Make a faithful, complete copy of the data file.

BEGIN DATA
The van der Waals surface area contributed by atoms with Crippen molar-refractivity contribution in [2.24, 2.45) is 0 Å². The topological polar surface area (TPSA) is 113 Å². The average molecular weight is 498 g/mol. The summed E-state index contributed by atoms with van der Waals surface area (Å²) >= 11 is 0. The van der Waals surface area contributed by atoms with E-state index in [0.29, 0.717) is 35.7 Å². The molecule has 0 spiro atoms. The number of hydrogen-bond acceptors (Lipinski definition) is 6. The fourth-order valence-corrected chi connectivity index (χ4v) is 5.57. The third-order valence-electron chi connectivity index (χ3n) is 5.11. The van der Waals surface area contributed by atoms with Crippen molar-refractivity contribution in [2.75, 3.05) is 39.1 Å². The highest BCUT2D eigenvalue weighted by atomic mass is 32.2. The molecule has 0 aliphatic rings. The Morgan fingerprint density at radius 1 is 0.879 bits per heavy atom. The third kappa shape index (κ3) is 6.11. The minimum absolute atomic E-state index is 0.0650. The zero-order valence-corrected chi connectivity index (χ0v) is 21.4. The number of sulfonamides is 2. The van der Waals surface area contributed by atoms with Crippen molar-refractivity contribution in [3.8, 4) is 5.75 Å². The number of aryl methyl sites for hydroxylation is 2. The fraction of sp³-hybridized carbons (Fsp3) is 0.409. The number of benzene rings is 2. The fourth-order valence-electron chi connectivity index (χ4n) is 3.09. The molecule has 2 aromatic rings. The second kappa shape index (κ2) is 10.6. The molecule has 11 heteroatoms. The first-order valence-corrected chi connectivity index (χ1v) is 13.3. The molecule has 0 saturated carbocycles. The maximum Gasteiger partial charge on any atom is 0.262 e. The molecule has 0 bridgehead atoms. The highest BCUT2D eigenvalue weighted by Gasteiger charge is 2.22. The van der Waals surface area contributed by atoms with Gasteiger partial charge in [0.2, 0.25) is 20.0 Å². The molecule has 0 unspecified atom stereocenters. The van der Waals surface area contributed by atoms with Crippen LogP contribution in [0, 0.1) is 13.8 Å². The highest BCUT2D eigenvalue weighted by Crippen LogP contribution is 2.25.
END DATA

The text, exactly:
The van der Waals surface area contributed by atoms with Crippen molar-refractivity contribution in [2.24, 2.45) is 0 Å². The topological polar surface area (TPSA) is 113 Å². The average molecular weight is 498 g/mol. The summed E-state index contributed by atoms with van der Waals surface area (Å²) >= 11 is 0. The van der Waals surface area contributed by atoms with E-state index in [0.29, 0.717) is 35.7 Å². The molecule has 0 spiro atoms. The number of hydrogen-bond acceptors (Lipinski definition) is 6. The fourth-order valence-corrected chi connectivity index (χ4v) is 5.57. The third-order valence-electron chi connectivity index (χ3n) is 5.11. The van der Waals surface area contributed by atoms with Crippen molar-refractivity contribution in [2.75, 3.05) is 39.1 Å². The highest BCUT2D eigenvalue weighted by atomic mass is 32.2. The molecule has 0 aliphatic rings. The Morgan fingerprint density at radius 1 is 0.879 bits per heavy atom. The third kappa shape index (κ3) is 6.11. The minimum absolute atomic E-state index is 0.0650. The zero-order valence-corrected chi connectivity index (χ0v) is 21.4. The number of sulfonamides is 2. The van der Waals surface area contributed by atoms with Crippen molar-refractivity contribution in [3.8, 4) is 5.75 Å². The number of aryl methyl sites for hydroxylation is 2. The fraction of sp³-hybridized carbons (Fsp3) is 0.409. The number of benzene rings is 2. The fourth-order valence-electron chi connectivity index (χ4n) is 3.09. The molecule has 2 aromatic rings. The second kappa shape index (κ2) is 10.6. The molecule has 11 heteroatoms. The first-order valence-corrected chi connectivity index (χ1v) is 13.3. The molecule has 0 saturated carbocycles. The maximum Gasteiger partial charge on any atom is 0.262 e. The molecule has 0 bridgehead atoms. The highest BCUT2D eigenvalue weighted by Gasteiger charge is 2.22. The van der Waals surface area contributed by atoms with Gasteiger partial charge in [0.2, 0.25) is 20.0 Å². The molecule has 0 unspecified atom stereocenters. The van der Waals surface area contributed by atoms with Crippen LogP contribution in [0, 0.1) is 13.8 Å². The highest BCUT2D eigenvalue weighted by Crippen LogP contribution is 2.25.